What the Creation of the Universe Would Have Been Like

March 22, 2012 § Leave a comment

According to the dictionary…

“Solipsism is the philosophical idea that only one’s own mind is sure to exist. The term comes from Latin solus (alone) and ipse (self). Solipsism as an epistemological position holds that Knowledgeof anything outside one’s own mind is unsure. The external world and other minds cannot be known, and might not exist outside the mind. As a metaphysical position, solipsism goes further to the conclusion that the world and other minds do not exist. As such it is the only epistemological position that, by its own postulate, is both irrefutable and yet indefensible in the same manner. Although the number of individuals sincerely espousing solipsism has been small, it is not uncommon for one philosopher to accuse another’s arguments of entailing solipsism as an unwanted consequence, in a kind of reductio ad absurdum.”

All I know is that it’s a theory that contradicts it’s self (something I have in common with it) and that director Andrew Thomas Huang has managed to create something really amazing…

SOLIPSIST from Andrew Huang on Vimeo.


Sequence Breathing – Dion Lee

March 22, 2012 § Leave a comment

Oh. Wow.

Dion Lee follows up his first ever presentation outside of the Sydney Opera house as part of this years London Fashion Week with this film “Sequence Breathing” which was premiered on Dazed Digital, and directed by Lorin Askill. The film allowed Lee to show the more conceptual “undiluted” concept behind the collection in a way that was not possible in the presentation.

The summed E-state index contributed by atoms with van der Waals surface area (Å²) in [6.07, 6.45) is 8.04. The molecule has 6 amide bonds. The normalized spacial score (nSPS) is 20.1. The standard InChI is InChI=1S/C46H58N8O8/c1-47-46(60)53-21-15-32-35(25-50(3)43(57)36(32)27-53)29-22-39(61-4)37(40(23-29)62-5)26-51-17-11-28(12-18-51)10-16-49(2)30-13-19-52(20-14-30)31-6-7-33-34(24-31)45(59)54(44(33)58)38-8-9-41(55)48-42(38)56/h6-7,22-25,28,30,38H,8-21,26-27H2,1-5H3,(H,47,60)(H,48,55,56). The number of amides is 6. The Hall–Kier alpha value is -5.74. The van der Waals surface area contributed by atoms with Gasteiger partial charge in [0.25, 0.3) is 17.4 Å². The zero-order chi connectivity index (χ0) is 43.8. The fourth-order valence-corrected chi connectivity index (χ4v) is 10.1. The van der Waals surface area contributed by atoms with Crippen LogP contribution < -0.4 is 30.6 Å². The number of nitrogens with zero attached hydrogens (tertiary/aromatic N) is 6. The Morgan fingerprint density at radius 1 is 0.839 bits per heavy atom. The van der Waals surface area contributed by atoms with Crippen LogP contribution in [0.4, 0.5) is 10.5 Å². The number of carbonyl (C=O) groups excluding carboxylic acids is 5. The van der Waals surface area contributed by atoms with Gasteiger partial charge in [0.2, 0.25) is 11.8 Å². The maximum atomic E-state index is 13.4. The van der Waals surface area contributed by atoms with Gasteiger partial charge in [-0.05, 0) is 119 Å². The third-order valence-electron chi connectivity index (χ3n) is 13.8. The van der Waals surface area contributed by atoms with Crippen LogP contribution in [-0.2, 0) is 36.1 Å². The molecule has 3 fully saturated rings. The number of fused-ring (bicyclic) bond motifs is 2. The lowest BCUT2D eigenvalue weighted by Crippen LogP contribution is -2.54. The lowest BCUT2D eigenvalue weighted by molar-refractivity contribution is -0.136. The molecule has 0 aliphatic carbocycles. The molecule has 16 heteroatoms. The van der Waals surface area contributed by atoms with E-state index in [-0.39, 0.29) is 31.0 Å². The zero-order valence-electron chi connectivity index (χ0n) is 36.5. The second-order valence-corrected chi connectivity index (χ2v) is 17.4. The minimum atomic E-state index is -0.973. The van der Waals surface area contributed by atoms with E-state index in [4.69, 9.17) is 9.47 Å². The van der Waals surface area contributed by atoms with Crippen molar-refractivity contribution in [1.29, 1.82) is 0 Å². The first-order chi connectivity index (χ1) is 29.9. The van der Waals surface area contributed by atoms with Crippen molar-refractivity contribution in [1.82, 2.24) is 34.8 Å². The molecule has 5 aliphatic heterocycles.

Anyway, here’s the film, the use of lighting to give the garments made from strands of draped High Vis fibre is the highlight (get it!) of the film. Apart from the clothes which are pretty damn cool. Only downside is they didn’t use the entire collection which is a bit sad.

Dion Lee ‘Sequence : Breathing’ from PEDESTRIAN.TV on Vimeo.

A Question of Taste

March 21, 2012 § Leave a comment

Social and cultural phenomenon regarding taste or aesthetics have long been closely associated with with social relations and dynamics between people. The idea of social tastes is therefore impossible to separate from the accompanying sociological concepts, such as morals, beliefs, and aesthetic values, that form an integral part of any social construct. Being able to define taste, whether good or bad, makes it possible to to see and understand aspects of human society that would otherwise be incomprehensible.

Some judgments concerning taste may appear more legitimate than others, but most often there is not a single conception shared by all members of society. People with individual sensibilities are not unique either. For instance, aesthetic preferences and attendance to various cultural events are associated with education and social origin. Different socioeconomic groups are likely to have different tastes, and it has been suggested that social class is one of the prominent factors structuring taste.

But in a world where the instantaneous nature of a society, especially one with access to a resource like the internet, the rapid evolution of how people interact has rendered the social landscape amorphous, no longer definable, the question of taste and aesthetic has become a confusing one. If so many individuals can have friendship circles that dismiss all traditional notions of relation, and are able to express their own thoughts, tastes, and ideas and broadcast them we can no longer consider our social environment to be based on our immediate physical surrounds. Society is no longer based on where you are, but rather what you are looking at.

Stephen Jones “Veiled Beanie” for Jil Sander

Which means that the traditional dichotomy of good and bad taste no longer has any distinction. If anything there seems to be an emerging sense of unity between the two. Like two sides of a coin, with the emergence of an aesthetic trend where both are used in equal measure to create a paradox between conflicting ideas.